Note: For this analysis, Obama/Romney results are a partisan benchmark. According to exit polling, Obama drew 92% of Democratic votes, Romney drew 93% of Republican votes and Independents split evenly 50-50. Thus, Romney and Obama provide an excellent barometer to evaluate over or under performance by a candidate based on a standard partisan behavior.
While the focus for the 2013 elections has been on the governors races in NJ and VA, there are other statewide elections taking place across the country this November – ballot measures. Ballot measures are one of the most direct forms of democracy, giving the voters a chance to directly influence public policy. According to the National Conference of State Legislatures, there are currently 31 ballot questions in six states in 2013, ranging from taxes to casinos. Below is a snapshot of some of the ballot measures being voted on. For a more complete list you can visit the National Association of State Legislature’s Database.
Genetically Engineered Foods: Washington State has a referendum on whether genetically engineered foods should be required to be labeled with that distinction. Interest groups on both sides have raised substantial sums, with a slight edge for those supporting labeling. The result could depend on turnout as populous and liberal Seattle has a competitive mayoral race, while conservative rural areas have less high profile races.
Minimum Wage: New Jersey has a constitutional amendment on the ballot that would raise the minimum wage to $8.25, and provides mechanisms for annual increases. The amendment also mandates that New Jersey’s minimum wage must always be higher than the federal minimum wage, currently $7.25. While the governor’s race in New Jersey is gaining more attention, whoever turns out for the minimum wage measure could have an impact on the other statewide elections, and vice versa. Casinos: New York’s Governor Andrew Cuomo has pressed for a constitutional amendment to allow the state legislature to authorize and regulate casinos. While the wording of the amendment does not state whether the casinos will be private or state run, it does state the intention of the amendment is to create jobs, fund education, and allow local governments to lower their property tax burden.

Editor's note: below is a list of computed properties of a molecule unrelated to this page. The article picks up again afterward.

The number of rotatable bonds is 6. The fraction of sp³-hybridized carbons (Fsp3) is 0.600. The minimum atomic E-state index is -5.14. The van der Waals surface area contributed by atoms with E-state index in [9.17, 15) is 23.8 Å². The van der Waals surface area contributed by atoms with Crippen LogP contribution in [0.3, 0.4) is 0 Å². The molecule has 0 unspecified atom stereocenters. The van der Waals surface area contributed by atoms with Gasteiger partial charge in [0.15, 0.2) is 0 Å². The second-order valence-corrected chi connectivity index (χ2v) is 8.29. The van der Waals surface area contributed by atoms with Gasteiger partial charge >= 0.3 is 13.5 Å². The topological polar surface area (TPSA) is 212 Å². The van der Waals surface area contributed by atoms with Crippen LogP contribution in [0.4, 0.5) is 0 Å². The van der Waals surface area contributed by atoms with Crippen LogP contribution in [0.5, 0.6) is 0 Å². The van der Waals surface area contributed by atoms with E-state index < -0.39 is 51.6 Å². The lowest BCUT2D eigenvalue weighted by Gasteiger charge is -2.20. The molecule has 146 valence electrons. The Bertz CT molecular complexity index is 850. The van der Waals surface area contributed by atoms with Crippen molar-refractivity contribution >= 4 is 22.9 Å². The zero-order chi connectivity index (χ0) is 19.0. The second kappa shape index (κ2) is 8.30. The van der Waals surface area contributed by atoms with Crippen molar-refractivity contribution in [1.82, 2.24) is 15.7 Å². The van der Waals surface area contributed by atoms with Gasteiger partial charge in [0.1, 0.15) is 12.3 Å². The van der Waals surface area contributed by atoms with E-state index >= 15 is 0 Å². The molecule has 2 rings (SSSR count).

Casinos: New York’s Governor Andrew Cuomo has pressed for a constitutional amendment to allow the state legislature to authorize and regulate casinos. While the wording of the amendment does not state whether the casinos will be private or state run, it does state the intention of the amendment is to create jobs, fund education, and allow local governments to lower their property tax burden.
BIPAC and the business community have traditionally waited until the general election before working to support pro-growth, pro-prosperity candidates for office. However, when there are states or districts that are not competitive in the general election and where there is a stark difference between the candidates in the primary on pro-growth, pro-prosperity policies and outlook, it is vital that we make a stand.
For that reason, BIPAC is endorsing candidates early in races where that choice is clear and where the business communities of the affected states have made their choice known.
We've endorsed the following House candidates, and we encourage you to do whatever you can to help them.
Representative Mike Simpson (R-Idaho 2)
Primary - May 20, 2014
Special Election Runoff
Bradley Byrne (R-Alabama 1)
Special Election Runoff - November 5, 2013
If you want more information on these or other candidates, please contact Bo Harmon (firstname.lastname@example.org).
There is a time for politics and a time for governing. The time for politics is over the time for governing is upon us.